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Whole Woman's Health will close down Texas locations, announces plan to open in New Mexico

Whole Woman's Health will close down Texas locations, announces plan to open in New Mexico
Whole Woman's Health will close down Texas locations, announces plan to open in New Mexico 02:29

NORTH TEXAS (CBSDFW.COM) - One of the leading abortion providers in the state is permanently closing down its Texas locations.

Whole Woman's Health announced plans Wednesday to pack up its Fort Worth, McKinney, Austin and McAllen clinics and open a new one in New Mexico.

"We are still processing the fact that our lives work in Texas is over," said Andrea Ferrigno, corporate vice president for Whole Woman's Health.

The organization hasn't been offering abortion services at those locations since the Supreme Court overturned Roe v. Wade because of the near-total ban of the procedure in Texas.

Whole Woman's Health plans to open a new site in a border city of New Mexico, where abortion laws are less restrictive. They expect to perform the procedure there for patients in New Mexico, as well as people from Texas, Oklahoma, Arizona, and other southern states where abortion care is restricted. 

"We listen to our patients and what they need, what the needs of the community and respond to that and create our policies and our plans surrounding that," Ferrigno said.

It will likely be one of the closest options for someone in Texas seeking an abortion.

After Senate Bill 8 went into effect on September 1st, 2021, banning abortions after about six weeks, researchers from the University of Texas found on average, nearly 1,400 Texans traveled to other states to receive abortion care each month.

27% of those patients went to clinics in New Mexico for the procedure, despite reporting significant logistical and financial obstacles.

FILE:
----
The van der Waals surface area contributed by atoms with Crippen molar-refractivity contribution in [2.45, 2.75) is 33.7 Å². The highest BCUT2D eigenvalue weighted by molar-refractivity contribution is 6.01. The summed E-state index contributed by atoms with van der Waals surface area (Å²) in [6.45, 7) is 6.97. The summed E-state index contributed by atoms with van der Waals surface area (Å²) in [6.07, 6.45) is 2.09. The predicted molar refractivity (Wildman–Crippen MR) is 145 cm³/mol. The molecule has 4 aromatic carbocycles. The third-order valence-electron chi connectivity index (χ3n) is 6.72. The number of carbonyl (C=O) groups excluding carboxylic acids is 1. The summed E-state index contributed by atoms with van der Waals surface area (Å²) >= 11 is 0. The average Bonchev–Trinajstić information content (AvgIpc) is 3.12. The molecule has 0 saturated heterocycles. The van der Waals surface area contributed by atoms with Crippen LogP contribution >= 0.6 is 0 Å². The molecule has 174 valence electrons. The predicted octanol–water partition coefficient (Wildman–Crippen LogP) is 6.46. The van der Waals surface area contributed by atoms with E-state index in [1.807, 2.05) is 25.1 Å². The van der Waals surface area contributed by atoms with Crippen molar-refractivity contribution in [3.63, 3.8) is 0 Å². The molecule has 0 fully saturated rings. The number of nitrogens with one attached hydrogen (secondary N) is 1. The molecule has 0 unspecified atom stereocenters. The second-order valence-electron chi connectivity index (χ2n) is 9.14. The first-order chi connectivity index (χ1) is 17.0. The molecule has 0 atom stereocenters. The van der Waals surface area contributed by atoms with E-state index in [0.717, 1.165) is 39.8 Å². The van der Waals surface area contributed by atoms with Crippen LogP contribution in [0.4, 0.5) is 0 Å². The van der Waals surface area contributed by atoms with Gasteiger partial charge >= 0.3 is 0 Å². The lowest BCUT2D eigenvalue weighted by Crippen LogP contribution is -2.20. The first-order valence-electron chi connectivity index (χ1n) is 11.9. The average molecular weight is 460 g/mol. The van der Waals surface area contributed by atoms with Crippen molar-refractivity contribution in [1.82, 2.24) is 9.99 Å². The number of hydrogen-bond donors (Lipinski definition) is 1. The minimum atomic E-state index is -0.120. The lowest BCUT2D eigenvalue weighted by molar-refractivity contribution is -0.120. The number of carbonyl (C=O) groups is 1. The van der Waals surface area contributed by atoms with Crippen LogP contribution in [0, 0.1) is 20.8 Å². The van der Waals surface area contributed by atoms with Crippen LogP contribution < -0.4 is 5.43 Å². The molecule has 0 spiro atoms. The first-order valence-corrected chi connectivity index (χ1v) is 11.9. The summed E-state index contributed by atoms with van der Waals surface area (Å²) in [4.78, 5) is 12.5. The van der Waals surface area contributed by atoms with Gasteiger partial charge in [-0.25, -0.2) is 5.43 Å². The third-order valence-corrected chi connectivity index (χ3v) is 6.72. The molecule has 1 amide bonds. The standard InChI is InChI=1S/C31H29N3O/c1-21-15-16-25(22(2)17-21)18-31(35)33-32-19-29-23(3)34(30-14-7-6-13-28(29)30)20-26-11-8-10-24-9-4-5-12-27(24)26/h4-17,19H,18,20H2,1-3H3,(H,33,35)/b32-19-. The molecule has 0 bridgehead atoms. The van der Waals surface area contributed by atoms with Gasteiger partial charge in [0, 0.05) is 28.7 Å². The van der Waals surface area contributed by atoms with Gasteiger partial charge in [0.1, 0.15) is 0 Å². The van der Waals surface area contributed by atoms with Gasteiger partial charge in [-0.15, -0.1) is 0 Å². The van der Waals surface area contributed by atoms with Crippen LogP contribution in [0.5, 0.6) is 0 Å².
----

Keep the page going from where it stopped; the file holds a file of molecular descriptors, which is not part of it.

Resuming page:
"It could be a catastrophic medical expenditure for them," said Jason Lindo, an economics professor at Texas A&M. "It's important to keep in mind that the vast majority of people who are seeking abortions are low-income individuals."

Whole Woman's Health does have a program to help cover the costs for anyone who needs to travel to their clinics in Maryland, Minnesota, Virginia and Indiana for abortion care, but they believe a location in New Mexico will better serve Texans and people in other southern states.

"It is very difficult to leave the state of Texas," said Ferrigno. "It is incredibly vast, and so traveling to other states can be challenging and so we know that the travel patterns between Texas and New Mexico tend to be easier. People feel more comfortable because it's recognizable. It's not very congested, and so I think that definitely makes a difference to our patients."

Whole Woman's Health is working to raise $750,000 to open the New Mexico clinic.

"With the shuttering of our four Texas clinics, we do not have the financial reserves to open in New Mexico without community support," said Amy Hagstrom Miller, president and CEO of Whole Woman's Health and Whole Woman's Health Alliance. "We are asking for your help as we vacate our Texas clinics, move our needed equipment and supplies, buy and renovate a new clinic building, relocate and hire staff, and set up Whole Woman's Health of New Mexico."

The organization doesn't know just how long that process will take, but the goal is to have the new clinic up and running in the next few months.

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